Administering Assimilation: Examining Native and Roman Concepts of Space in Five Case Studies.
Abstract: This paper examines the presence or absence of native conceptions of
space in Roman urban centers in the provinces. Utilizing case studies from five different
cities, Emporiae, Tarraco, Glanum, Augustodunum, and Thugga, collectively chosen for their
high degree of preservation and because they represent varying provinces such as Gallia
Narbonensis, Gallia Lugdunensis, Hispania Tarrac... read moreonensis, and Africa Proconsularis, this
study explores an underlying pattern in the Romanization and urbanization of the provinces.
The analysis focuses on the incorporation or exclusion of indigenous architecture or
settlement development within Roman cities and what this interaction indicates about
potential underlying reasons for Roman urban planning in the provinces. This work engages
archaeological and textual evidence, as well as applies theories of Romanization and
urbanization to the cities used as case studies, in order to more fully explicate the
process of Roman expansion and the relationship of the Romans with the natives. Cities,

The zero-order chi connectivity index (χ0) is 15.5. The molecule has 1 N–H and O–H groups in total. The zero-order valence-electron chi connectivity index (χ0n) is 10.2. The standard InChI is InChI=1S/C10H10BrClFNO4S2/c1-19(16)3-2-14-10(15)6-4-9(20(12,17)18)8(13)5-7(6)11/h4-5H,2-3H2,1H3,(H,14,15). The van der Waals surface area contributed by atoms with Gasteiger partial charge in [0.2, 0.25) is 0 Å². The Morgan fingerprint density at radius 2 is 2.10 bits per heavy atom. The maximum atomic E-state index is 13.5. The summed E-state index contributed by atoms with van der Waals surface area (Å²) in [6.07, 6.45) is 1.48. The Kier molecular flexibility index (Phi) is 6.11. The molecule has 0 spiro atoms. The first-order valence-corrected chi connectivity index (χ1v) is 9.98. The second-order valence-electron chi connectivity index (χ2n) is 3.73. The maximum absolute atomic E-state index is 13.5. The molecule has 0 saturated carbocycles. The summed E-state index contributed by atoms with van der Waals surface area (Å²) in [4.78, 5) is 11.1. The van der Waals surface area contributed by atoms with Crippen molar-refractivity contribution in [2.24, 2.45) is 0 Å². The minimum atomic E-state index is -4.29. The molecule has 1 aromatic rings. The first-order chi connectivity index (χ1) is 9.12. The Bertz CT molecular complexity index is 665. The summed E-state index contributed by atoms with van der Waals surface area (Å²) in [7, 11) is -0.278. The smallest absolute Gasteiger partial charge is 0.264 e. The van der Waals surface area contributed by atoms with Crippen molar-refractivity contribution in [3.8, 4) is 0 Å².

once incorporated into the Roman empire, only retain pre-Roman concepts of space if the
structures can be reutilized for functions more commonly associated with Roman culture and
government. The administrative structures of the cities in the case studies were among the
first features to be added to provincial cities, indicating that Roman urbanization was
significantly driven by the need for certain structures required for efficient
administration of a provincial city. Secondary structures, meant for entertainment and
religious purposes, were constructed as well based on the desires of the inhabitants.
Whether related to government or leisure, the elite members of the local communities
commissioned the Roman structures, demonstrating that the process of Roman urbanism in the
case studies was not center-driven.
Thesis (M.A.)--Tufts University, 2011.
Submitted to the Dept. of Classics.
Advisor: J. Harrington.
Committee: R. Hitchner, and David Proctor.
Keyword: Archaeology.read less